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[Solved] This one weird issue with Equalizer APO 1.2.1 and Big.Little CPUs

anphex

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Edit: Pops, clicks and distortion solved. Look at the 3rd edit of this post

Hello everyone,

I recently upgraded my home audio system and wanted to share my experience, hoping it might help others facing similar issues.

The Upgrade: I've set up a new surround sound system using my existing equipment and a new amplifier. An important change was connecting my PC directly to the TV via HDMI. This was prompted by LG's recent update that fixed the HDMI eARC audio PCM Passthrough issue, allowing 7.1 surround sound instead of just 2.1. This setup also helps avoid HDR desync and image loss problems.

Performance Improvement Tips: The setup works wonderfully, and I recommend it. Additionally, I found that disabling GSync improves visuals, as it causes gamma curve delays and isn't really beneficial if your refresh rate exceeds your panel's maximum.

The Main Issue - Audio Pops and Clicks: Despite the successful setup, I encountered an issue with audio pops and clicks, especially noticeable in calm, atmospheric music. This reminded me of a similar problem I had previously with my Intel 12700k CPU. At that time, Windows and eAPO routed the FIR-processing to the CPU's smaller cores, which sometimes weren't fast enough, causing audio disruptions. The temporary fix was to disable the e-cores.

Fast forward to 2023, I upgraded to an Intel 13700k, and initially, everything worked fine. However, with my new setup, I made two key changes:

  1. I switched from using Audyssey to REW FIR + EAPO for audio processing on my PC.
  2. I significantly increased the number of FIR-using channels, currently 4.
Reflection and Questions: This is the first time I'm using eAPO with multiple channels instead of Audyssey since a while. And again, I have to disable the e-cores if I want to have pop-free music. I wonder why these audio issues occur in the first place since e-core SHOULD be fast enough, don't they? While I know eAPO is somewhat outdated and considered legacy software, I'm not aware of any viable alternatives. Does anyone have insights or suggestions on how to address this issue so I don't have to decide between ecores or error free music?


Thanks for reading, and I appreciate any advice or thoughts you might have, even if it's a super niche problem.


Edit: The more I listen to music the more I feel as if there is also ... less distortion? May it actually be that the ecores couldn't process the FIR at all and the pop/clicks were just the worst manifestations? Weird.

Edit 2: Also for everyone using APO. Follow the tips in this thread: https://www.audiosciencereview.com/...nding-the-windows-audio-quality-debate.19438/ Disabling the Original APO made an audible improvement.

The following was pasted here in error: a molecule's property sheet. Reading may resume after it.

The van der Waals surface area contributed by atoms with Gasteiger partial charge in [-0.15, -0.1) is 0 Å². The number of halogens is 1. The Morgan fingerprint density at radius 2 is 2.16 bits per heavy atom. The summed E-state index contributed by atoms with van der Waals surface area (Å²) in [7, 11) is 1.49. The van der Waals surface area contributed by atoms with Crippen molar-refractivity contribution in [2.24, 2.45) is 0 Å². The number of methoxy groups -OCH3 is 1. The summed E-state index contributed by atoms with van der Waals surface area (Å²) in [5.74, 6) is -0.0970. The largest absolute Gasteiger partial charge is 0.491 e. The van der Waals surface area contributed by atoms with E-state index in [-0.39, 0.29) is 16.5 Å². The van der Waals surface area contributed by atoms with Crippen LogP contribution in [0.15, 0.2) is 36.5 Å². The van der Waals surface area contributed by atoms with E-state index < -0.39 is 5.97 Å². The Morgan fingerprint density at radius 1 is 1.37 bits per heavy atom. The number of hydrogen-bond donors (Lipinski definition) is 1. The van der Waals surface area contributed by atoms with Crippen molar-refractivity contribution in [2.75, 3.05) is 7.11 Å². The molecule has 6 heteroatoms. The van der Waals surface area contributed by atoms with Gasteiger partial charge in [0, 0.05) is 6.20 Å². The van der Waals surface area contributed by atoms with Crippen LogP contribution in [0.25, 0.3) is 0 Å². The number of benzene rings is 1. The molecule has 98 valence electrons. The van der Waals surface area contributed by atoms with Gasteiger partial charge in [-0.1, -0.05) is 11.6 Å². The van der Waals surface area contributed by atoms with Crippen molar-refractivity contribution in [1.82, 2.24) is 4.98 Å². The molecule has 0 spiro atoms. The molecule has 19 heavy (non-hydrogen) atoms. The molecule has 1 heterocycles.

Edit 3: My initial solution was like throwing all car tires away just because one was slightly damaged. Instead of disabling all e-cores in the BIOS, a far more simple and effective solution is to use a free tool like "Process Lasso" and permanently assign the audio processes to the p-cores. and give them slightly higher priority. Also uninstall the "original APOs" in the Equalizer-APO. If you want no-compromise system performance for audio, also disable hyper-threading and raise the priority to realtime. But be careful with the latter one.
 

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anphex

anphex

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You could try identifying the Audiosrv PID via Task Manager's Services tab, and then manually set its thread affinity. At least I would think that APOs would be running in that process...

Sir, you solution is so incredibily elegant. I knew you could assign priorities in the task manager but CPU affinity? That was a new for me. Immediately I found a tool for long term adjustment of this affinity.

I am now using Process Lasso in the already very extensive free version and permanently gave all system audio processses a "higher than normal" priority and locked them out of using the e-cores.

1699686738422.png


So yes, my problem is solved, with just one elegant suggestion. Wow. Thank you so much!
 
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anphex

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I noticed that it may not be the e-cores fault but the windows core scheduler that mixes the p- and e-cores up for eAPO.
I am currently running the audiodg.exe only on the e-cores with "high" priority and it's also pop free.
 
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anphex

anphex

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New insights - I played around with different sample rates and it emerged that the higher the FIR file sample sample rate, the more likely it was for pops, distortion and plain underruns to happen. 44,1 Khz is fine, 48 Khz worked too, glitches started to appear more at 96 Khz and at 196 Khz it wasn't usable at all.

This was only on the e-cores, or more precisely ONE e-core since audiodg.exe does not seem to make use of parallelism at all.
When I switched to ONE p-core, everything was perfect, even at 196 Khz.

This makes me think if the p-cores have some FIR-specific instruction that the e-cores do not have - or it just boils down to pure higher clock of the p cores.
 
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